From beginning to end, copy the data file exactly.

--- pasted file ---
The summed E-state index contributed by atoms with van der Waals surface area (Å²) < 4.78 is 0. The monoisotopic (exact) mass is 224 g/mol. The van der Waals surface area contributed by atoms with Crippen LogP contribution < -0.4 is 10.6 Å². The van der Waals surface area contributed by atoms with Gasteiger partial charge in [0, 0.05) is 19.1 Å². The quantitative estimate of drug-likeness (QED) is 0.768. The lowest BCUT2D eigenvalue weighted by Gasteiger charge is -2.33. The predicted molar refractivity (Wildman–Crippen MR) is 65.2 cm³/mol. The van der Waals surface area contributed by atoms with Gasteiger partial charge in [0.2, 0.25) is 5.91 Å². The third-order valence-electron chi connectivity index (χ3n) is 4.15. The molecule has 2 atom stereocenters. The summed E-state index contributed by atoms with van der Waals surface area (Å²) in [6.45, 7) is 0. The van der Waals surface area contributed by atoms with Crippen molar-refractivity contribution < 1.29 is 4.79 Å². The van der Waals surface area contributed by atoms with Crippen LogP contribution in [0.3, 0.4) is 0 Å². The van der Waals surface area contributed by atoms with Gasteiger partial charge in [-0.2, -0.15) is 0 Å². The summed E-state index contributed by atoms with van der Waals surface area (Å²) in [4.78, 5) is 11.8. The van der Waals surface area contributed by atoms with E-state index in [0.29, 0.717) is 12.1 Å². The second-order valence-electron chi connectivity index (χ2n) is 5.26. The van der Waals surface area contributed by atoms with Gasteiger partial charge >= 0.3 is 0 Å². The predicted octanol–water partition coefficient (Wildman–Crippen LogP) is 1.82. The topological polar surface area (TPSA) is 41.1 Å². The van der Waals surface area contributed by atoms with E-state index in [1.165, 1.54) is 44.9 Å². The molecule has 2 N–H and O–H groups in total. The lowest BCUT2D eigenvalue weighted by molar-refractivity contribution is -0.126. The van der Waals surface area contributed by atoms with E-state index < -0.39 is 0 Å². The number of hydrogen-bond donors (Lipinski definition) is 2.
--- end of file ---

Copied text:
The summed E-state index contributed by atoms with van der Waals surface area (Å²) < 4.78 is 0. The monoisotopic (exact) mass is 224 g/mol. The van der Waals surface area contributed by atoms with Crippen LogP contribution < -0.4 is 10.6 Å². The van der Waals surface area contributed by atoms with Gasteiger partial charge in [0, 0.05) is 19.1 Å². The quantitative estimate of drug-likeness (QED) is 0.768. The lowest BCUT2D eigenvalue weighted by Gasteiger charge is -2.33. The predicted molar refractivity (Wildman–Crippen MR) is 65.2 cm³/mol. The van der Waals surface area contributed by atoms with Gasteiger partial charge in [0.2, 0.25) is 5.91 Å². The third-order valence-electron chi connectivity index (χ3n) is 4.15. The molecule has 2 atom stereocenters. The summed E-state index contributed by atoms with van der Waals surface area (Å²) in [6.45, 7) is 0. The van der Waals surface area contributed by atoms with Crippen molar-refractivity contribution < 1.29 is 4.79 Å². The van der Waals surface area contributed by atoms with Crippen LogP contribution in [0.3, 0.4) is 0 Å². The van der Waals surface area contributed by atoms with Gasteiger partial charge in [-0.2, -0.15) is 0 Å². The summed E-state index contributed by atoms with van der Waals surface area (Å²) in [4.78, 5) is 11.8. The van der Waals surface area contributed by atoms with E-state index in [0.29, 0.717) is 12.1 Å². The second-order valence-electron chi connectivity index (χ2n) is 5.26. The van der Waals surface area contributed by atoms with Gasteiger partial charge >= 0.3 is 0 Å². The predicted octanol–water partition coefficient (Wildman–Crippen LogP) is 1.82. The topological polar surface area (TPSA) is 41.1 Å². The van der Waals surface area contributed by atoms with E-state index in [1.165, 1.54) is 44.9 Å². The molecule has 2 N–H and O–H groups in total. The lowest BCUT2D eigenvalue weighted by molar-refractivity contribution is -0.126. The van der Waals surface area contributed by atoms with E-state index < -0.39 is 0 Å². The number of hydrogen-bond donors (Lipinski definition) is 2.